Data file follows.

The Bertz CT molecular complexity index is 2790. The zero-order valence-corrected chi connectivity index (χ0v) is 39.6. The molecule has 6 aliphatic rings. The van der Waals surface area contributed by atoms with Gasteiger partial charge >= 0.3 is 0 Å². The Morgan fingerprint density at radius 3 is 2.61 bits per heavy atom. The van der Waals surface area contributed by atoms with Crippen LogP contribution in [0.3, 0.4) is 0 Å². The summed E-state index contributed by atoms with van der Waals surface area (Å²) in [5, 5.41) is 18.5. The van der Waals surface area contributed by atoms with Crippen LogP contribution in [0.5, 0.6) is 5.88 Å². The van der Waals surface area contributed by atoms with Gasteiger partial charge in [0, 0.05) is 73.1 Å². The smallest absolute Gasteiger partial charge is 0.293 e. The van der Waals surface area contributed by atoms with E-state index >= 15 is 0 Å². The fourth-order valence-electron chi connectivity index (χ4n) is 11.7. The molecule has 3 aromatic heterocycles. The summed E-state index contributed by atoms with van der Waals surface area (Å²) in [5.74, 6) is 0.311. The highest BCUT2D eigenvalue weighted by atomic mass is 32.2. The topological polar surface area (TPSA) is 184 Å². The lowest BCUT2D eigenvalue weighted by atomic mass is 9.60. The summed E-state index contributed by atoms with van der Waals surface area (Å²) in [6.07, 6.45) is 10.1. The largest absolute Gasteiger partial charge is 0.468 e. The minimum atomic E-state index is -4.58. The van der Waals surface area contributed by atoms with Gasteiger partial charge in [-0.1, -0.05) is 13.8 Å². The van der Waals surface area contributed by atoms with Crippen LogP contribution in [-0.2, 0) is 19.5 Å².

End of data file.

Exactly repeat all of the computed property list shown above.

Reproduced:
The Bertz CT molecular complexity index is 2790. The zero-order valence-corrected chi connectivity index (χ0v) is 39.6. The molecule has 6 aliphatic rings. The van der Waals surface area contributed by atoms with Gasteiger partial charge >= 0.3 is 0 Å². The Morgan fingerprint density at radius 3 is 2.61 bits per heavy atom. The van der Waals surface area contributed by atoms with Crippen LogP contribution in [0.3, 0.4) is 0 Å². The summed E-state index contributed by atoms with van der Waals surface area (Å²) in [5, 5.41) is 18.5. The van der Waals surface area contributed by atoms with Crippen LogP contribution in [0.5, 0.6) is 5.88 Å². The van der Waals surface area contributed by atoms with Gasteiger partial charge in [0, 0.05) is 73.1 Å². The smallest absolute Gasteiger partial charge is 0.293 e. The van der Waals surface area contributed by atoms with E-state index >= 15 is 0 Å². The fourth-order valence-electron chi connectivity index (χ4n) is 11.7. The molecule has 3 aromatic heterocycles. The summed E-state index contributed by atoms with van der Waals surface area (Å²) in [5.74, 6) is 0.311. The highest BCUT2D eigenvalue weighted by atomic mass is 32.2. The topological polar surface area (TPSA) is 184 Å². The lowest BCUT2D eigenvalue weighted by atomic mass is 9.60. The summed E-state index contributed by atoms with van der Waals surface area (Å²) in [6.07, 6.45) is 10.1. The largest absolute Gasteiger partial charge is 0.468 e. The minimum atomic E-state index is -4.58. The van der Waals surface area contributed by atoms with Gasteiger partial charge in [-0.1, -0.05) is 13.8 Å². The van der Waals surface area contributed by atoms with Crippen LogP contribution in [-0.2, 0) is 19.5 Å².